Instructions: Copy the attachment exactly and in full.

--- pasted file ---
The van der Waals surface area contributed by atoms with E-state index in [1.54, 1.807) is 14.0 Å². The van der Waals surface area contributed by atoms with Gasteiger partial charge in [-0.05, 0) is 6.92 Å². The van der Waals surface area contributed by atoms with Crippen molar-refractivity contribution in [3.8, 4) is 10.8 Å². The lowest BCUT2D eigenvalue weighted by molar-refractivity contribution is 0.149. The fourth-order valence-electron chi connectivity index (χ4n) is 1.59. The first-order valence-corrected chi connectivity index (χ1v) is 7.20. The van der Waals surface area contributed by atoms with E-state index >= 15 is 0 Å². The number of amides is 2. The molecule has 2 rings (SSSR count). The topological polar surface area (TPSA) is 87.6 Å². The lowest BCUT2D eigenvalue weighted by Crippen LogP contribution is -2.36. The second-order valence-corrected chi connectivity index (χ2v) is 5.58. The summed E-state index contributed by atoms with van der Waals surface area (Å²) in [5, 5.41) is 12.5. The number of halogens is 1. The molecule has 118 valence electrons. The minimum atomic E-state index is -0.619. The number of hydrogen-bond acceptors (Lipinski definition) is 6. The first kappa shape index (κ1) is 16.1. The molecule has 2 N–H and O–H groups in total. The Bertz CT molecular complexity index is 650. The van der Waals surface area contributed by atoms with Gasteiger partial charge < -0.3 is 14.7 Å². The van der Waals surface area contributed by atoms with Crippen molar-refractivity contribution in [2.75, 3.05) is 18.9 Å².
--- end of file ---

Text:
The van der Waals surface area contributed by atoms with E-state index in [1.54, 1.807) is 14.0 Å². The van der Waals surface area contributed by atoms with Gasteiger partial charge in [-0.05, 0) is 6.92 Å². The van der Waals surface area contributed by atoms with Crippen molar-refractivity contribution in [3.8, 4) is 10.8 Å². The lowest BCUT2D eigenvalue weighted by molar-refractivity contribution is 0.149. The fourth-order valence-electron chi connectivity index (χ4n) is 1.59. The first-order valence-corrected chi connectivity index (χ1v) is 7.20. The van der Waals surface area contributed by atoms with E-state index >= 15 is 0 Å². The number of amides is 2. The molecule has 2 rings (SSSR count). The topological polar surface area (TPSA) is 87.6 Å². The lowest BCUT2D eigenvalue weighted by Crippen LogP contribution is -2.36. The second-order valence-corrected chi connectivity index (χ2v) is 5.58. The summed E-state index contributed by atoms with van der Waals surface area (Å²) in [5, 5.41) is 12.5. The number of halogens is 1. The molecule has 118 valence electrons. The minimum atomic E-state index is -0.619. The number of hydrogen-bond acceptors (Lipinski definition) is 6. The first kappa shape index (κ1) is 16.1. The molecule has 2 N–H and O–H groups in total. The Bertz CT molecular complexity index is 650. The van der Waals surface area contributed by atoms with Gasteiger partial charge < -0.3 is 14.7 Å². The van der Waals surface area contributed by atoms with Crippen molar-refractivity contribution in [2.75, 3.05) is 18.9 Å².